In reality, in ideal conditions, you wanted your aircraft straight and steady, possibly inverted, but in COMBAT:

1. If you were hurt escaping out of your aircraft would be difficult, perhaps impossible.

2. If the aircraft cockpit was damaged you might have to waste seconds wedging open the pit or even never bail in time.

3. Avoid parts of your plane so you or your parachute doesn`t catch, you could lose or damage chute - long fall. You could kill yourself from plane impact.

4. Hope you`re not in a death dive or you have very little hope (replicated in IL2).

5. Hope you`re high enough above ground (replicated in IL2).

6. Hope you`re fast enough. You have only seconds.

Imagine all this under fire, with an aircraft out of control, while crapping yourself in fear with the thought of potential death upper most in your mind.

I`ve read and seen footage of pilots who literally just throw themselves out of their doomed plane, legs and arms akimbo, swooping right past the guncam of the attacking aircraft.

It was a heck of a lot harder in reality. The risk had to be quite high. </div></BLOCKQUOTE>

I've read about it being done and heard told it given in training to actually climb out on the wing holding the leading edge
far enough to clear the tail and then let go and slide off. The great fear was the tail. Even inverted if you're going too
fast the tail can hit you.

A human in a suit and chute has a terminal velocity around 100-120mph so get the speed down around there and you shouldn't
get a great deal of speed difference between you and the tail and have time to fall clear.

There were quite a few pilots who did survive multiple bailouts though, so perhaps it's not a coin flip?

SeaFireLIV
02-13-2009, 06:57 PM
Originally posted by M_Gunz:


There were quite a few pilots who did survive multiple bailouts though, so perhaps it's not a coin flip?

Well, yea. It obviously depends on aircraft and situation. I`ve seen clips of pilots and crew all bailing from a stricken B17 while it`s rolling over. Now that must be hard to do, especially for the trailers, but they managed it... Still they may have sustained some injuries - and they have the advantage of very high altitude.

unreasonable
02-13-2009, 08:18 PM
Aircraft design must have made quite a difference. I cannot remember where I read it, but I believe the survival rate of aircrew (or perhaps just of pilots & flight engineers) in downed Halfax bombers was about double the rate for the Lancaster (a better aircraft in every other respect). The Halifax had a hatch near the nose that the pilot and flight engineer could use whereas in the Lanc they had to climb back over the main spar to get to a mid-section hatch, IIRC.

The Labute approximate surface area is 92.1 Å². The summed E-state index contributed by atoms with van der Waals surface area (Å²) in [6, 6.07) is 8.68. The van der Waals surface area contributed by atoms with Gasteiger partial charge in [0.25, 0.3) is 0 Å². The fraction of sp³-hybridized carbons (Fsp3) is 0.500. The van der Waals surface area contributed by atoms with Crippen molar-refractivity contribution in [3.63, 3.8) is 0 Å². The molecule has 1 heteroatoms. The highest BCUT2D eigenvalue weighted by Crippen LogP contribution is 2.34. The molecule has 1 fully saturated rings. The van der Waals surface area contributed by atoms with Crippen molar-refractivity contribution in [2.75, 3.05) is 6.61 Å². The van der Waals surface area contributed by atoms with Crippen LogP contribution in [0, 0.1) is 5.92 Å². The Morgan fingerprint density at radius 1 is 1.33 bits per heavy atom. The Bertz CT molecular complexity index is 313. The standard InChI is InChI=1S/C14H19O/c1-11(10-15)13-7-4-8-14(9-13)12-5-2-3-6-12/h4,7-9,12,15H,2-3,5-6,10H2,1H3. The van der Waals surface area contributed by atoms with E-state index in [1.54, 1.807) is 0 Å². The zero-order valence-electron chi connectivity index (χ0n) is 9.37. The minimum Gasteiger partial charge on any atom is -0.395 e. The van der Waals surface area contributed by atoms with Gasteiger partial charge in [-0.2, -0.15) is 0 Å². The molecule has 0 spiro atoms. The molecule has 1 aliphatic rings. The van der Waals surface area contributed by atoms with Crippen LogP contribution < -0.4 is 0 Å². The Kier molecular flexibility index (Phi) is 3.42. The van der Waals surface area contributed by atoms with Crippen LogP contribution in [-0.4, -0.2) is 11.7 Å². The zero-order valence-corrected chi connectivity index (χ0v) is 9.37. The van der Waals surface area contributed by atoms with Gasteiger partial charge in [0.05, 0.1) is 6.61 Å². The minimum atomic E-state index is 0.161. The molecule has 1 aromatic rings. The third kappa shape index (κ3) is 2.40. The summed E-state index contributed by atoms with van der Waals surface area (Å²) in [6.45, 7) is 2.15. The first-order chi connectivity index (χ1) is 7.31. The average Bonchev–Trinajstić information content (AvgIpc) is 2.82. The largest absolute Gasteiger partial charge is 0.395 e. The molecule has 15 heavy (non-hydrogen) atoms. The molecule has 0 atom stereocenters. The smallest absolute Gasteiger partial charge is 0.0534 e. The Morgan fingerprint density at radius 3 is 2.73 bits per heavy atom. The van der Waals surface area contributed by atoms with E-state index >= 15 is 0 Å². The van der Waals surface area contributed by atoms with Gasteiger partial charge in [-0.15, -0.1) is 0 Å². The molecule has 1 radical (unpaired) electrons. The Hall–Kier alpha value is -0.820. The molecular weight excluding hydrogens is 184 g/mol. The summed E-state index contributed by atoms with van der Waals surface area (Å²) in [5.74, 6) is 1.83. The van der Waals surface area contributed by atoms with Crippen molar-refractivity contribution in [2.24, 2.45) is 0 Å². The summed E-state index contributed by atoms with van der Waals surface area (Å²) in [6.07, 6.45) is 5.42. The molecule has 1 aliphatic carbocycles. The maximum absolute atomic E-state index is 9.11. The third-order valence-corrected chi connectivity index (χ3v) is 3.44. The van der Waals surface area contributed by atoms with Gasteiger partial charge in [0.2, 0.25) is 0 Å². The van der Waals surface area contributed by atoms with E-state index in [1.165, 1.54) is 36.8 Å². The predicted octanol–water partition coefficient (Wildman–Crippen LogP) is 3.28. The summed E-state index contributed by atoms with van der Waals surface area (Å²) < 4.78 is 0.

larschance
02-14-2009, 03:34 AM
Bail out success varied with aircraft types. The rear gunner in a Defiant had almost no chance. Some bomber crew had no room for a chute in their station so had to traverse the aircraft often when it is manouevring or out of control in order to get their chute. This took vital seconds and loss of height. It must have been terrifying.
The most famous pilot I read about was Hans Joachim Marseille who was the most successful desert war German ace and he died while baling out of a new 109G. It seems he broke his back and arm on the tailfin. It was a risk all pilots took so I can see why some prefered to belly in.

Aaron_GT
02-14-2009, 03:55 AM
Imagine all this under fire, with an aircraft out of control, while crapping yourself in fear with the thought of potential death upper most in your mind.

Plus you might be wounded or be burning to death at the time http://forums.ubi.com/groupee_common/emoticons/icon_frown.gif Grim stuff.

DKoor
02-14-2009, 07:25 AM
Some of the guys that bailed over a vast sea should be a lot better if they just stayed in their cockpits. Most of them have never been found.

larschance
02-14-2009, 10:26 AM
Burning to death or drowning at sea, let alone shark attacks, crippled for life etc. It is a wonder any aircrew took off.
Psychologically the optimism of youth and the 'wont happen to me' attitude kept them going. But as the missions mounted in number they knew the odds of survival were reducing as they flew on. Good job we are safe in our sim cockpits.

Aaron_GT
02-14-2009, 11:23 AM
But as the missions mounted in number they knew the odds of survival were reducing as they flew on

Odds per mission would probably improve with time with increasing experience (everything else being equal). Culmulative risk is another matter - every mission increases total exposure to risk, even if by a diminishing amount each time.

Where this didn't seem to hold true was the Bomber Command night missions as the crews didn't see the NF attacks by Shrage Musik and flak is fairly random. Loss rate per mission of aircraft was about 4%, some got to bail, some died even if the plane made it back, some crashed even before leaving the UK, so it must have been something like a 1 in 50 risk of death each time you took off.